Table of Contents

Situations Related to Ethical Principles

1. Fulfilling the letter or the spirit of the law?

2. Ensuring diverse points of view

3. Putting a square peg in a round hole

4. Protecting an individual's right to privacy

5. Ethical decisions in instructional media selection

6. Computers: Issues of health and safety

7. Adopting and promoting new ideas

8. A clash of cultures

9. Harassment, bias, and discrimination

10. Whose views? Yours or your institutions?

11. All the facts, please

12. Competing with your employer

13. Handling gifts, gratuitites, and favors

14. Engaging in fair and equitable practices with vendors

15. Greasing the squeaky wheel

16. Influencing your colleagues

17. Exploiting professional affiliations

18. Helping one another

19. Is honesty the best answer?

20. An ethical approach to doing business

21. Fair assignment of responsibility

22. Facing new copyright challenges

23. When a colleague is wrong

Ensuring Diverse Points of View

The Situation Susan Clark started the school year with great excitement. This was exactly the type of job that she had been striving for. As a classroom teacher she had discovered the value of using a wide variety of materials to enrich her curriculum. She used media so effectively that, after a couple of years of teaching, she found that other teachers came to her for advice and assistance in incorporating additional resources into their instruction. She enjoyed this role so much that she decided to take night and summer classes in order to earn a library media certificate. Then, hopefully, she could get a full-time position doing the very things that she enjoyed so much and seemed to do so well.

It wasn't easy but, finally, she completed her certificate program. Soon thereafter a library media position was advertised in a nearby rural school district. The position was created by the retirement of Charles Sampsell who had taught in the school district for 42 years and who had been in charge of the library and media service most of that time. Ms. Clark got the job and here she was surveying a collection of books, media, and computer software.

She was just beginning to decide where to begin when Mr. Caldwell, the school principal, walked in. Beaming from ear to ear, he handed her a page from the minutes of the latest school board meeting and pointed out a reference to a modest sum of money. "That," he said, "is for you." "The school board had set it aside for teaching materials. I suspect that Charley was so busy planning for his retirement that he didn't get around to spending it."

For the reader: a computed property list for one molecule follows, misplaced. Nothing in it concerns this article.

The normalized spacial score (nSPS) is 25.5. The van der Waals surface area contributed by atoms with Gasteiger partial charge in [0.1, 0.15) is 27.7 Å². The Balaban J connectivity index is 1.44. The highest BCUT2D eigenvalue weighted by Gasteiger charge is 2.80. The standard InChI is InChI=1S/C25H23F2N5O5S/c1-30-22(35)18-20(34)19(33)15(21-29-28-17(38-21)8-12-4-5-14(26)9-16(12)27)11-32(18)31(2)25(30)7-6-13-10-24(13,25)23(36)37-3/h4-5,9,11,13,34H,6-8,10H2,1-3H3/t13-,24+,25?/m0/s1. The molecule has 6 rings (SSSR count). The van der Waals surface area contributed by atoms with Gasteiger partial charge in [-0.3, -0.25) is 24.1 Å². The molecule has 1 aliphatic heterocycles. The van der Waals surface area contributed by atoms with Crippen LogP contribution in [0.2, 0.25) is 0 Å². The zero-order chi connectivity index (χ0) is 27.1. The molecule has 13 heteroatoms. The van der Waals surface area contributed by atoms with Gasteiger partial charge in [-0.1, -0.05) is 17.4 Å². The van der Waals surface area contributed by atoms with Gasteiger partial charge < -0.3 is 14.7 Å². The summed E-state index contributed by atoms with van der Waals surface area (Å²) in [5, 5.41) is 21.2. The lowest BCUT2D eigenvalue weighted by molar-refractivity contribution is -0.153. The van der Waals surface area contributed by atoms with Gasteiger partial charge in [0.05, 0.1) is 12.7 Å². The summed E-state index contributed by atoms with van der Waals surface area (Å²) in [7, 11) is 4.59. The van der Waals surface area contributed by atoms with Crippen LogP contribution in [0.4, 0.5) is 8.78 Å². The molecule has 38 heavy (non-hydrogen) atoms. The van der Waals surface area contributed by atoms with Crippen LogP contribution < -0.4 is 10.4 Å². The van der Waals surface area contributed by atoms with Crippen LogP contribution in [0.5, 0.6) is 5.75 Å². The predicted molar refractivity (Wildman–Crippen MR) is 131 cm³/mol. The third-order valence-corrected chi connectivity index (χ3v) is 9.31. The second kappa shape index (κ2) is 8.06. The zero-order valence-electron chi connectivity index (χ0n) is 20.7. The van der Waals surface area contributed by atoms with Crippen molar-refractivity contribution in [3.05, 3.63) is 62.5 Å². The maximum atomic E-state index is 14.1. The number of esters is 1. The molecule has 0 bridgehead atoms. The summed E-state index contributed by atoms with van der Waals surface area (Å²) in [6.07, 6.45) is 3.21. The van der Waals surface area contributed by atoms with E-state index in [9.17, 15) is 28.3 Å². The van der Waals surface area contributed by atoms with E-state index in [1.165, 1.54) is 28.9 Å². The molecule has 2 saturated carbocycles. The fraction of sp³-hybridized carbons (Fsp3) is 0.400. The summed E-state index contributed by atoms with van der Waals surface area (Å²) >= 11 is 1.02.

Surprised and excited, Susan inquired, "Is there anything in particular that you would like me to purchase?" "No, that's pretty much up to you," replied Mr. Caldwell. "In the past, we depended on Charley Sampsell to decide. He would pick out things that looked good to him. I'm sure that you will have no trouble spending the money."

As Mr. Caldwell walked out the door, Susan felt her excitement turn to thoughtfulness.


The AECT Code of Professional Ethics—Section 1, Principle 2 In fulfilling obligations to the individual, the members shall protect the individual rights of access to materials of varying points of view.

Susan Clark found herself in a situation that, on the surface, did not appear to be a significant violation of individual rights. After all, students were not being denied access to the materials, no media were being arbitrarily removed from the collection, and no books were being burned. There were no dramatic confrontations occurring between the school and the community over the instructional materials being used. The problem that Susan faced was much more subtle than that. Without a systematic process for identifying the instructional needs of the school and a policy that would ensure that those needs are met with materials that presented a balanced perspective, the biases of one person making the selection over a long period of time could significantly impact the ideas and points of view that were available to the students. Therefore, one of Susan's first jobs would be to work with the faculty, administration, and school board to prepare a policy with procedures to guarantee that a representative and balanced collection of instructional materials will be developed and maintained.

Paul W. Welliver
Professor Emeritus of Education
Pennsylvania State University

Joseph Marrone
Director of Technology and Information Services
Quaker Valley School District (PA)

Updated January 21, 2008
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